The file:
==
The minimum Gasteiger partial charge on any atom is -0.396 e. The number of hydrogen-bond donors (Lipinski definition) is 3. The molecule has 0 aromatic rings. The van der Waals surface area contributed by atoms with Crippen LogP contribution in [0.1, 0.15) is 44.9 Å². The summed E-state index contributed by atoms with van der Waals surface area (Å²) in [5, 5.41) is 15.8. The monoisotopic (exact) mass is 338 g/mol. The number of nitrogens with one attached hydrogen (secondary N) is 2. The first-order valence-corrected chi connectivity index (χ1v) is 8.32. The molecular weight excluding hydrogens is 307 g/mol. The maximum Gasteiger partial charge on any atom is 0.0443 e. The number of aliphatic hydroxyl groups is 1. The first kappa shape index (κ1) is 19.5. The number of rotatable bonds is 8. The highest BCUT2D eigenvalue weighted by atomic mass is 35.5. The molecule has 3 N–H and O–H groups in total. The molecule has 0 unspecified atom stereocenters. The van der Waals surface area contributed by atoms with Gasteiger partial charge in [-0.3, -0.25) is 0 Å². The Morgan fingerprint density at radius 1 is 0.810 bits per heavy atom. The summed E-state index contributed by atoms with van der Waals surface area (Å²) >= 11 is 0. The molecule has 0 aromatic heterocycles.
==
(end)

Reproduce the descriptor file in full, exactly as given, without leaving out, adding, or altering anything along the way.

The minimum Gasteiger partial charge on any atom is -0.396 e. The number of hydrogen-bond donors (Lipinski definition) is 3. The molecule has 0 aromatic rings. The van der Waals surface area contributed by atoms with Crippen LogP contribution in [0.1, 0.15) is 44.9 Å². The summed E-state index contributed by atoms with van der Waals surface area (Å²) in [5, 5.41) is 15.8. The monoisotopic (exact) mass is 338 g/mol. The number of nitrogens with one attached hydrogen (secondary N) is 2. The first-order valence-corrected chi connectivity index (χ1v) is 8.32. The molecular weight excluding hydrogens is 307 g/mol. The maximum Gasteiger partial charge on any atom is 0.0443 e. The number of aliphatic hydroxyl groups is 1. The first kappa shape index (κ1) is 19.5. The number of rotatable bonds is 8. The highest BCUT2D eigenvalue weighted by atomic mass is 35.5. The molecule has 3 N–H and O–H groups in total. The molecule has 0 unspecified atom stereocenters. The van der Waals surface area contributed by atoms with Gasteiger partial charge in [-0.3, -0.25) is 0 Å². The Morgan fingerprint density at radius 1 is 0.810 bits per heavy atom. The summed E-state index contributed by atoms with van der Waals surface area (Å²) >= 11 is 0. The molecule has 0 aromatic heterocycles.